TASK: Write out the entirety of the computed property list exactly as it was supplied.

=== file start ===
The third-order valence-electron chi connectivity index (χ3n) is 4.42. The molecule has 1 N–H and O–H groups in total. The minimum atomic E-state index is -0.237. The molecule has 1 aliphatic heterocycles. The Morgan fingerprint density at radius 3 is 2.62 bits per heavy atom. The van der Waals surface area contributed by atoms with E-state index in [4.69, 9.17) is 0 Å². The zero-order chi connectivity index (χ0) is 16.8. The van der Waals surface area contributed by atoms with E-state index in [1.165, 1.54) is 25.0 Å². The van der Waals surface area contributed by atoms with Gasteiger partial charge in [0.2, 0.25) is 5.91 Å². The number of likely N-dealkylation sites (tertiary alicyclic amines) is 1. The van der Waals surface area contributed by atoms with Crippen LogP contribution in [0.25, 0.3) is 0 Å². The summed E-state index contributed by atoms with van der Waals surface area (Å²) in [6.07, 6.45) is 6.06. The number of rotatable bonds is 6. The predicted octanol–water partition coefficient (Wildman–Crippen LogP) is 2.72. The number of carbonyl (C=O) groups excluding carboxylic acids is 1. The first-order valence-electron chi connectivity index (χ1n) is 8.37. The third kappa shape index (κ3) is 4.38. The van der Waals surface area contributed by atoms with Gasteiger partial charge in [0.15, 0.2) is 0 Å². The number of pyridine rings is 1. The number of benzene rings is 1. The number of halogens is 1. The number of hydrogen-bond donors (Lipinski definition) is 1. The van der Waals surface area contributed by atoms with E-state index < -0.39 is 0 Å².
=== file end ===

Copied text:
The third-order valence-electron chi connectivity index (χ3n) is 4.42. The molecule has 1 N–H and O–H groups in total. The minimum atomic E-state index is -0.237. The molecule has 1 aliphatic heterocycles. The Morgan fingerprint density at radius 3 is 2.62 bits per heavy atom. The van der Waals surface area contributed by atoms with E-state index in [4.69, 9.17) is 0 Å². The zero-order chi connectivity index (χ0) is 16.8. The van der Waals surface area contributed by atoms with E-state index in [1.165, 1.54) is 25.0 Å². The van der Waals surface area contributed by atoms with Gasteiger partial charge in [0.2, 0.25) is 5.91 Å². The number of likely N-dealkylation sites (tertiary alicyclic amines) is 1. The van der Waals surface area contributed by atoms with Crippen LogP contribution in [0.25, 0.3) is 0 Å². The summed E-state index contributed by atoms with van der Waals surface area (Å²) in [6.07, 6.45) is 6.06. The number of rotatable bonds is 6. The predicted octanol–water partition coefficient (Wildman–Crippen LogP) is 2.72. The number of carbonyl (C=O) groups excluding carboxylic acids is 1. The first-order valence-electron chi connectivity index (χ1n) is 8.37. The third kappa shape index (κ3) is 4.38. The van der Waals surface area contributed by atoms with Gasteiger partial charge in [0.15, 0.2) is 0 Å². The number of pyridine rings is 1. The number of benzene rings is 1. The number of halogens is 1. The number of hydrogen-bond donors (Lipinski definition) is 1. The van der Waals surface area contributed by atoms with E-state index < -0.39 is 0 Å².